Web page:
From strictly the Mendocino County or North Coast perspective, there's a lot of fire salvage material moving around. Mills are trying to take in what they can while at the same time watching these lumber markets. There's tentative buying going on. In the redwood area, you've got material mainly from the big Santa Cruz fire that is starting to reach mills up in Mendocino and Sonoma counties. The mill in Santa Cruz cannot absorb all of the burn salvage that there is down here. There's only one sawmill south of San Francisco—the Big Creek mill in Santa Cruz County. It just doesn't have the capacity to absorb all of the material that landowners are trying to remove from their properties right now. That's going to be an ongoing issue for at least another year.

I think the folks at Big Creek, just like the rest of us, are trying to make decisions in a wildly fluctuating, broader market. I haven't talked to them in quite a while, so I don't know if they're putting on two shifts, increasing the output of their mill or if they're just trying to hold steady with what they normally do down here. I live in Santa Cruz but work for Mendocino Redwood Co. and Humboldt Redwood Co., so I get the double whammy in terms of perspective.

Jackson State Forest in Mendocino County is the largest of all the state demonstration forests. They've got another controversial sale with people blocking gates. There's quite a bit of turmoil right now surrounding that. I don't know if these people are just going to be activist-challengers out in the woods or what will come of this whole controversial timber sale. If these people that are challenging the state with on-the-ground actions have any success in stopping the timber sales of the forest, that will have a significant impact on lumber supply in the Mendocino-Sonoma area. It has upset some of the plans of the loggers that were contracted to do these sales. Their log flow has been interrupted and that's a direct pocketbook hit for them.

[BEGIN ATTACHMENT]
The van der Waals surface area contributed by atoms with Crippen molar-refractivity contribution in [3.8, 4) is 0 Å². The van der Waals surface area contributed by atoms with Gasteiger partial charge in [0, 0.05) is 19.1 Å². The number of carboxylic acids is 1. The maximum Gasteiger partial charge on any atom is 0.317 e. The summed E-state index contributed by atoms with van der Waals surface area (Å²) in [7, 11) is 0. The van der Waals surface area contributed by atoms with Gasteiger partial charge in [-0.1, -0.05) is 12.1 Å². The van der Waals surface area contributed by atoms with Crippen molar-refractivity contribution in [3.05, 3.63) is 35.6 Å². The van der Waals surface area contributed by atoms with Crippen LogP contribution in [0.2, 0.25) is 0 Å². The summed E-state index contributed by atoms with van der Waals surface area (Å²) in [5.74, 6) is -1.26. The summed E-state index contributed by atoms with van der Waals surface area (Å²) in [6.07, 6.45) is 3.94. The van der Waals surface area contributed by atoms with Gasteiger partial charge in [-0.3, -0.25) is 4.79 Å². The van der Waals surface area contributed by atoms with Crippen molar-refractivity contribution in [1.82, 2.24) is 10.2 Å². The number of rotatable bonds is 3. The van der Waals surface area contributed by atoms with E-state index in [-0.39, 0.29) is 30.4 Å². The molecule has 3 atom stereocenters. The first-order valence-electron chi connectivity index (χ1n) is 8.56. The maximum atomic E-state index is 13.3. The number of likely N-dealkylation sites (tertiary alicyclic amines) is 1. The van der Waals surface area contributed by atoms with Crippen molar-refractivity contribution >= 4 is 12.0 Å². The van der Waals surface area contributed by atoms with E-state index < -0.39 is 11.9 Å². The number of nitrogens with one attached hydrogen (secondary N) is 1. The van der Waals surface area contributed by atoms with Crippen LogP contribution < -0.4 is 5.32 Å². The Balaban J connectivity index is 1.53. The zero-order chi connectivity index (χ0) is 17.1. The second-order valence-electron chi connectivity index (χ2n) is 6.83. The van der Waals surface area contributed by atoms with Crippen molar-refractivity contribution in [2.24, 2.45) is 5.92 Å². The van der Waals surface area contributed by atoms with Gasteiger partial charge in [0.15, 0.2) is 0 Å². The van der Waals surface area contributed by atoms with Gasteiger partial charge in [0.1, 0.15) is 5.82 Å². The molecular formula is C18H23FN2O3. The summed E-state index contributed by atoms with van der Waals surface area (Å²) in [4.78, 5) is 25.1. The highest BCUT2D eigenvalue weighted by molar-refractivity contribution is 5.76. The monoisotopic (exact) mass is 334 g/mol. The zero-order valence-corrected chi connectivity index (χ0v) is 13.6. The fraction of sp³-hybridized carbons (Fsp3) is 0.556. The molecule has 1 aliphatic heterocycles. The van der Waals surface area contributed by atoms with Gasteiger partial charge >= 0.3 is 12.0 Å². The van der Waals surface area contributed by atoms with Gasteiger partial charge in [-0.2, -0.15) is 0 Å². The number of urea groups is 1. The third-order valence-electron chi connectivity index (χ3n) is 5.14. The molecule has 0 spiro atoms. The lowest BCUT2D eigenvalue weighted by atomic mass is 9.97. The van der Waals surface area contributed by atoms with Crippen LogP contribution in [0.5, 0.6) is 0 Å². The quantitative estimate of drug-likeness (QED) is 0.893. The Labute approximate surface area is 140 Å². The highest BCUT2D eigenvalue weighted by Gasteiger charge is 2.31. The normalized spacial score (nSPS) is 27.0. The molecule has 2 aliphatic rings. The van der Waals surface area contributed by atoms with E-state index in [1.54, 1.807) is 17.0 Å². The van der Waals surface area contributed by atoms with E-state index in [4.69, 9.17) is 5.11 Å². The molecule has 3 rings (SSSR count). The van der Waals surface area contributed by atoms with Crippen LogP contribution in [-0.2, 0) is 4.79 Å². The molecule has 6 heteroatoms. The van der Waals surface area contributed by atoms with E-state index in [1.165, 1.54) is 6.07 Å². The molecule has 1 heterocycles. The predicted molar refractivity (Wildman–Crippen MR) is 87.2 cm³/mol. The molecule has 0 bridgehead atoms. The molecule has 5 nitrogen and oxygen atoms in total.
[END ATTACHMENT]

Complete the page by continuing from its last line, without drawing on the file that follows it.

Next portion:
By John Perry, Sacramento County farmer

We're harvesting our wheat. We're probably about 80% completed. The wheat was like everything else: It was 1977 all over again, shortage of water. We were irrigating our winter wheat in February and March. We irrigated once, probably should have irrigated it a second time. We just didn't get the rains we needed, so it required the irrigation. As far as the yields, on grounds that had irrigated crops the prior year, we probably did average or a little below average. On ground that didn't have irrigated crops the prior year, we're definitely below average on the yields. The quality is good. The bushel weight is good, and the protein is good. The only negative side is the yields are down.

Typically in our area, we don't irrigate safflower at all, but this year, because of the lack of rain, we pre-irrigated all our safflower grounds. It looks good. We're just a little later than we normally would be because we pre-irrigated. Hopefully, we don't get 108-degree temperatures while it's pollinating. We look to harvest our safflower probably the end of August, first week of September.

The oats we cut for feed, forage. The oats are not irrigated, and our crop is maybe a third of normal because without the winter rains, we just didn't have the growth on the oats.

On the rice, our timing is pretty well where we want to be. The only thing we dealt with there as far as the planting time is we had tremendous north winds, which we had to work around. Weed control looks good. We'll probably be harvesting the middle of October. The water district curtailed 25% of the water, so we had to cut back our rice acreage 25%, but we're right on schedule and it looks pretty good. Like other commodities, the price of rice has come up.

It was a tough year. It all revolved around the shortage of water. The only offsetting benefit is that commodity prices are up, so the price we're getting for the commodity is substantially better than last year.